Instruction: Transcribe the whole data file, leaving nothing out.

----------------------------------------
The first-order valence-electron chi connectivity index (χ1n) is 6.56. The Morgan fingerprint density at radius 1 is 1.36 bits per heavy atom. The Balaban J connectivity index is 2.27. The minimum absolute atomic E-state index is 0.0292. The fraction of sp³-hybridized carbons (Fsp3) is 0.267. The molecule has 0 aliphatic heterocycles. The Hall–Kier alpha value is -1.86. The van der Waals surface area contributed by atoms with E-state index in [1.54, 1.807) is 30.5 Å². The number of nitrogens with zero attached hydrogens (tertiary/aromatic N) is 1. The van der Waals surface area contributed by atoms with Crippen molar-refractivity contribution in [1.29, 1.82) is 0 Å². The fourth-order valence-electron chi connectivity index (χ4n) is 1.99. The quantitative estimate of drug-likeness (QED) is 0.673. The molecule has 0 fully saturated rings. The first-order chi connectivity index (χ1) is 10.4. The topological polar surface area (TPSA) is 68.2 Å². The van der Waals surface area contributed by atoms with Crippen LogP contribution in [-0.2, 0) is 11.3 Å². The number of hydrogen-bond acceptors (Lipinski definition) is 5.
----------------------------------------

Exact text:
The first-order valence-electron chi connectivity index (χ1n) is 6.56. The Morgan fingerprint density at radius 1 is 1.36 bits per heavy atom. The Balaban J connectivity index is 2.27. The minimum absolute atomic E-state index is 0.0292. The fraction of sp³-hybridized carbons (Fsp3) is 0.267. The molecule has 0 aliphatic heterocycles. The Hall–Kier alpha value is -1.86. The van der Waals surface area contributed by atoms with E-state index in [1.54, 1.807) is 30.5 Å². The number of nitrogens with zero attached hydrogens (tertiary/aromatic N) is 1. The van der Waals surface area contributed by atoms with Crippen molar-refractivity contribution in [1.29, 1.82) is 0 Å². The fourth-order valence-electron chi connectivity index (χ4n) is 1.99. The quantitative estimate of drug-likeness (QED) is 0.673. The molecule has 0 fully saturated rings. The first-order chi connectivity index (χ1) is 10.4. The topological polar surface area (TPSA) is 68.2 Å². The van der Waals surface area contributed by atoms with Crippen LogP contribution in [-0.2, 0) is 11.3 Å². The number of hydrogen-bond acceptors (Lipinski definition) is 5.